Inspired | July 2018

Links

Every month, I share the articles and sites that I found most interesting. Here’s what caught my attention in July.

The Complete Suite of Friends a Writer Needs by Isabel Yap

Creative burnout is inevitable. Here are 10 ways to beat it by Co.Design and The Creative Independent: “We’re living in an era when round-the-clock communication is simply a fact of life, and the always-on culture of many workplaces can take an outsize toll on creatives, who need mental and physical energy to do their best work.”

The Complicated Legacy of ‘The Dark Knight’ by Richard Newby

While we so often refer to The Dark Knight as the best comic book adaptation, filmmakers and audiences have largely failed to learn from its creative lessons: comic book characters are malleable. They are able to be grounded or fantastic, able to be prestigious or pure blockbuster entertainment, to be dark and gritty or light, to be character-driven or action-packed, or any variation in-between.

Ten Years Later, “The Dark Knight” and Its Vision of Guilt Still Resonate by Bilge Ebiri

The film, in case you’re wondering, still holds up — especially at a time when superhero flicks, with a few exceptions, have turned assembly-line anonymity into both an aesthetic and a transactional promise. Seen through today’s glut of pro forma blockbusters, The Dark Knight seems like that rarest of movies — a mass-market product that also happens to be a personal picture driven by genuine moral vision.

Magic Mike XXL Is Basically ‘The Odyssey,’ But With Butts by Helena Fitzgerald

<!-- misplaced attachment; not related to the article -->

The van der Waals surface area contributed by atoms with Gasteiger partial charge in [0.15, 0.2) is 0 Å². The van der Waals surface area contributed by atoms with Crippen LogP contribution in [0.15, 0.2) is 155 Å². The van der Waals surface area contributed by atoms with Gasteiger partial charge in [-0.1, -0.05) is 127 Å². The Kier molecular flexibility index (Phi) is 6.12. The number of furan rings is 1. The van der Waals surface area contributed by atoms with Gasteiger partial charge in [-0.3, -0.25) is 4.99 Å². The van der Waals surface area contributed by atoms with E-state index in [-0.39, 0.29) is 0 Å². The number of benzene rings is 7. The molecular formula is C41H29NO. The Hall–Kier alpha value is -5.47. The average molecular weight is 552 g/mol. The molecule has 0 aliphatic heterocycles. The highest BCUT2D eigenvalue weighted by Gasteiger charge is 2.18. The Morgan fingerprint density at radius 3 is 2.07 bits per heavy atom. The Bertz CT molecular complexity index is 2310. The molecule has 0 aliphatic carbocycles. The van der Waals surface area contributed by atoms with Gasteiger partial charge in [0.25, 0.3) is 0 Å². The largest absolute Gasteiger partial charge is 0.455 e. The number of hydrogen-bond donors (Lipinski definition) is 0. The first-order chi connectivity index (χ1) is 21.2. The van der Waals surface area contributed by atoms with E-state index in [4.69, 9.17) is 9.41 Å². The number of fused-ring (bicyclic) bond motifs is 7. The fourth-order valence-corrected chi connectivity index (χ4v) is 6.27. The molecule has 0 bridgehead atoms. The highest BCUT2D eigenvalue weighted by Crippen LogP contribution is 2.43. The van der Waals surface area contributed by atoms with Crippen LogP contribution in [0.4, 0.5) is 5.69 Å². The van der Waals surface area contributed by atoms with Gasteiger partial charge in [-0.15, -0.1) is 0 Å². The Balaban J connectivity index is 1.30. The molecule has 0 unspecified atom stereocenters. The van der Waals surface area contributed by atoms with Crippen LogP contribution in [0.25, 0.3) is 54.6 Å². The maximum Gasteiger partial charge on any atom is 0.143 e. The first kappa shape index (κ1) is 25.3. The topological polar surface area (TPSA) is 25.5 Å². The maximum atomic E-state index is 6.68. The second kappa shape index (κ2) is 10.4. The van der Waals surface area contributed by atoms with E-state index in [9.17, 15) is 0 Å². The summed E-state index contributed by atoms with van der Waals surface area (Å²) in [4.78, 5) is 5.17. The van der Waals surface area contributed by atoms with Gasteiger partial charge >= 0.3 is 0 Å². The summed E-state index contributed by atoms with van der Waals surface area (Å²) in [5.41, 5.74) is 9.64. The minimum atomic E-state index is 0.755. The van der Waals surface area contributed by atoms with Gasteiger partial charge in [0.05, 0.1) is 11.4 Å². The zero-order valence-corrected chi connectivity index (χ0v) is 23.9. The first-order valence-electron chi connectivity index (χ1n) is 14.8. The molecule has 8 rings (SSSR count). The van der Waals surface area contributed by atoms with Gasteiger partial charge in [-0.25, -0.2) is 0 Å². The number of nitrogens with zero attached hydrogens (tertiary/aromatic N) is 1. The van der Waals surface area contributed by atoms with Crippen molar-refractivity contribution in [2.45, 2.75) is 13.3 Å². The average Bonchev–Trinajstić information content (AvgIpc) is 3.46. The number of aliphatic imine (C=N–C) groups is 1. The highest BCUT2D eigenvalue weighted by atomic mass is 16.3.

The primary point of the Hero’s Journey is that the quest leads up to a decisive victory that can be won; the day can be saved, good can triumph over evil. But Magic Mike, although it seems like a quest, is a story totally uninterested in victory or in achievement.

‘My brain feels like it’s been punched’: the intolerable rise of perfectionism by Paula Cocozza: The pursuit of perfection, taken to extremes, can lead to OCD and depression – and the number of students reporting the problem has jumped by 33% since 1989

Don’t Feed the Trolls, and Other Hideous Lies by Film Crit Hulk: “It starts by acknowledging that these systems are so large and pervasive and such an important part of people’s forward-facing lives that it is intrinsically necessary to protect the well-being of the people on it.”

Why We Forget Most of the Books We Read by Julie Beck: “With its streaming services and Wikipedia articles, the internet has lowered the stakes on remembering the culture we consume even further. But it’s hardly as if we remembered it all before.”

Living Alone and Liking It by Ashley Fetters: “The fraught nature of the “bachelorette pad” ideal, though, could be rooted in layers upon layers of historical anxiety about women living alone, and it takes only a rudimentary knowledge of the world’s power dynamics to understand why.”

What’s the most interesting thing you saw online this month?

Nick Cave: ‘There is a Light’ | Soundtrack

Inspiration + Obsessions

This one’s a bit different.

Something—I’m not entirely sure what—reminded me of this song a couple of weeks ago. It took a bit of time to track it down (I knew it was Nick Cave, and I knew I had it on a mix tape when I was 16, but beyond that…), and then it turns out that it only seems to appear on one album, and the track isn’t available for purchase on its own.

And I’m not buying the entire Batman Forever soundtrack just for one song. (I’d forgotten Batman Forever existed, to be honest.)

It’s not Nick Cave’s best song (though I still love it). It’s twenty years old. But nostalgia + the degree of difficulty in finding it means I’ve been listening to this song obsessively for about a week:

‘There is a Light’ by Nick Cave.